When someone is fired at a large remote company, not everyone might be aware. It’s important to proactively communicate to the company when someone is fired. At Help Scout, they share the information with the direct team immediately on a video meeting and then share the context with the entire company via Slack. (See more in Sharing Difficult News with Remote Teams.)
If the person was fired for a breach in behavior, rather than violating the ex-employee’s privacy and calling out exactly what they did, this might be an opportunity to reiterate company values and cultural expectations. Workshops or town hall meetings can be arranged to prevent future missteps. If documentation needs to be updated to reflect the situation, get on it right away.
Recruiting and Onboarding
The passing on of solutions to new members is required in the definition of culture because the decision to pass something on is itself a very important test of whether a given solution is shared and perceived as valid.Edgar Schein, culture researcher and expert*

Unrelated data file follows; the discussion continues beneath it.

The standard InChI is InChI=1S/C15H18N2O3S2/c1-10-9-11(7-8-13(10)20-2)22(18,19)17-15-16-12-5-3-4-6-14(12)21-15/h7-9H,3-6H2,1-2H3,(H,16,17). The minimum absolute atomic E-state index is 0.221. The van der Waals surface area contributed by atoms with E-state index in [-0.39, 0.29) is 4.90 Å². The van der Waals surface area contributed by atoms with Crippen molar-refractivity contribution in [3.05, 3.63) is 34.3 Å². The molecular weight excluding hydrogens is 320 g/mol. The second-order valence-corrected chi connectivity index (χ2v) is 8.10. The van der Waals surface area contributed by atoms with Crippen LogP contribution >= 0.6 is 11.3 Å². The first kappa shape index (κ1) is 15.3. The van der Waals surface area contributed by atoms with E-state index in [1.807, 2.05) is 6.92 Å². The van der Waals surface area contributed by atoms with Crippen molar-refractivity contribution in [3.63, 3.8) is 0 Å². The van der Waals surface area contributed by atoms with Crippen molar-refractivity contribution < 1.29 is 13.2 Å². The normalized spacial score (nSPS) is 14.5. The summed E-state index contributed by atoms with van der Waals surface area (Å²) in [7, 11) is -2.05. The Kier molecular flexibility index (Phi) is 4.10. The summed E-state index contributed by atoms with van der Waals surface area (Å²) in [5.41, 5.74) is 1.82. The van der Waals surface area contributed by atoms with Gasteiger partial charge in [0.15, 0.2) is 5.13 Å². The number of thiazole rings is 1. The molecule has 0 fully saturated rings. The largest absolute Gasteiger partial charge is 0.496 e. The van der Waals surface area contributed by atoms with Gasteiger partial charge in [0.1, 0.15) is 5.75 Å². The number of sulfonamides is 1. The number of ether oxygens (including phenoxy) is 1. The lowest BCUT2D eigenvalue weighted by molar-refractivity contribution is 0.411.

The onboarding process is crucial to a company’s culture. New employees cannot be expected to absorb culture through osmosis, especially when they are remote; you can instead share and explain norms and expectations in an intentional way at the very beginning, as GitLab does:
A team member’s first experience with company culture is unavoidable. The onboarding experience serves as the first post-interview encounter with culture, and it is essential to infuse the importance of values into that experience. Remote onboarding should set aside time for a new team member to read and digest a company’s values, which serve as a company roadmap to culture. Consider having a mentor or onboarding buddy specifically ask questions related to values, providing opportunity for the new team member to dive deeper into how they are lived day-to-day.*
In addition, companies can use onboarding as a way to pressure-test the stated culture against reality. Schein noted that adding new members to a team tests whether the underlying assumptions of the group are valid. At Basecamp, new employees are expected to identify inconsistencies in the handbook from their initial experiences:
If you’re reading this just after joining the company, it’s particularly on you, actually. It’s harder for us slowly boiled frogs who’ve been with Basecamp for a while to spot the broken ways.*